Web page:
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The 'last mile' is a source of opportunities in China

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Employees go through packages at a delivery company's sorting center in Beijing ahead of the 2015 Singles' Day shopping festival.   © Reuters

The turbocharged development of e-commerce in China has spurred similarly explosive growth in the country's express delivery industry, with volumes rising more than 50% a year since 2010, according to State Post Bureau data.

     An estimated 20 billion parcels were delivered via express services last year, generating revenues of more than 265 billion yuan ($40.7 billion). Such rapid growth, however, has not come without problems, including damaged, delayed and lost packages.

     These difficulties have been concentrated in the so-called last mile, the final step in the delivery of goods from storage depots to the hands of purchasers. Indeed, while the last mile of the supply chain may be the shortest physical stage in a package's journey, it represents about 30% of total delivery costs. It costs four times as much to deliver vegetables from wholesale markets in suburban Beijing to retail outlets in the city's new development zone as it does to deliver them from farms in far more distant Shouguang in Shandong Province.

     One underlying element is that third-party logistics providers account for less than 25% of the Chinese delivery market, while in Europe and Japan, the proportion is more than 70%. In-house and third-party providers continue to invest in duplicative infrastructure and resources, stacking up delivery points and drivers. In Beijing, there are some 6,000 delivery points, yet each courier delivers fewer than 40 items per day. Such wasted capacity accounts for up to 50% of total costs.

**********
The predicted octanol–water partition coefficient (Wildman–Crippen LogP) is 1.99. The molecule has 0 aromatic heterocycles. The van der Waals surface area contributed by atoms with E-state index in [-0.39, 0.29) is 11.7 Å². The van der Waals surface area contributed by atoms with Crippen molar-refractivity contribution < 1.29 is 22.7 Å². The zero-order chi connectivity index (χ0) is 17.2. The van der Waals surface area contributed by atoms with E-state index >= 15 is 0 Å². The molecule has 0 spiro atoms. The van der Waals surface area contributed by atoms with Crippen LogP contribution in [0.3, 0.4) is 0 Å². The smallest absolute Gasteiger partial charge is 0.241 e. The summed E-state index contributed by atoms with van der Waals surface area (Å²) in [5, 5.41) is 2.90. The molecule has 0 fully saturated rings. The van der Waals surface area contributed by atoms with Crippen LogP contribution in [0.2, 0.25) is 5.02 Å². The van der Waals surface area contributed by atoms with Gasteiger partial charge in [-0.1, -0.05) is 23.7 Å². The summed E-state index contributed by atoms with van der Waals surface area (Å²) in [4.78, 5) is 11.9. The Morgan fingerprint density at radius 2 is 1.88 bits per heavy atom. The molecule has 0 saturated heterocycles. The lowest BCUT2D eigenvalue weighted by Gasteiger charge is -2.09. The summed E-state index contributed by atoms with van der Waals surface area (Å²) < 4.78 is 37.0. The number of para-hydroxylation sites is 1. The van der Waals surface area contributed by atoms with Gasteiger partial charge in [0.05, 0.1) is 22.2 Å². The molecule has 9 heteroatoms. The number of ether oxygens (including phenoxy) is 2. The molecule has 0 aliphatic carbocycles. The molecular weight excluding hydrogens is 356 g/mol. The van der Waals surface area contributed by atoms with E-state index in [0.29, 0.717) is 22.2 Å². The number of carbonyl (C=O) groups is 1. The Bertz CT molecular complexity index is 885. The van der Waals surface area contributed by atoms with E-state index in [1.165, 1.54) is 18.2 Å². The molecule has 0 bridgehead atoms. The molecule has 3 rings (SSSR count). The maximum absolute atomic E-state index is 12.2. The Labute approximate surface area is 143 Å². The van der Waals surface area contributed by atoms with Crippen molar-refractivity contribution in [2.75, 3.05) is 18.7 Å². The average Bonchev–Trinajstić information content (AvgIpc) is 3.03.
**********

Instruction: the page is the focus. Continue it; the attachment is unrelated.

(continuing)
City regulations are another important factor in high last-mile costs. In Beijing, trucks entering the area encircled by the Fourth Ring Road need a special transportation license; in Shanghai, truck passes are capped and delivery times are restricted.

     New solutions, however, are rapidly emerging to tap the business opportunities inherent in last-mile services.

DIY DELIVERY   Lockers from which customers can pick up goods are one new approach. Online retailer, Chengdu Santai Electronic Industrial's Sposter network and Fengchao Kuaidigui, a new venture backed by express delivery services such as SF Express, are among the businesses trying out these "mini depots."

     Switching the final step in the logistics chain from courier delivery to self-pickup by consumers reduces business complexity and cost. To persuade consumers to share the last-mile burden, companies have to provide reasonable compensation in the form of discounts or special offers.

     Lockers are not a new concept. In the U.S., introduced an option for self-pickup at 7-Eleven convenience stores and pharmacies as early as 2011. It costs 30,000 to 50,000 yuan to set up a locker system in China, with the upfront investment recovered via charges for extended storage and consumer mailing, subsidies from e-commerce and delivery companies and the sale of advertising. According to State Post Bureau data, some 15,000 lockers were put into use in 2014 and handled 1% of total delivery volumes.

     But usage of's locker service, which allows customers to request specific delivery times and locations, appears to have peaked in 2013. Sposter's third-party model may prove to be a more sustainable alternative.

     City100 and Shenzhen-based Mail World are taking another approach. Rather than invest in lockers, their services use existing, frequently visited shops as delivery points. Mail World, for example, has set up package collection points within community stores such as fruit sellers and hair and nail salons. City100, meanwhile, has established distribution points on school campuses and other community locations, where it not only delivers fresh produce and other food, but also offers mobile phone account top-ups, ticket purchasing services and more.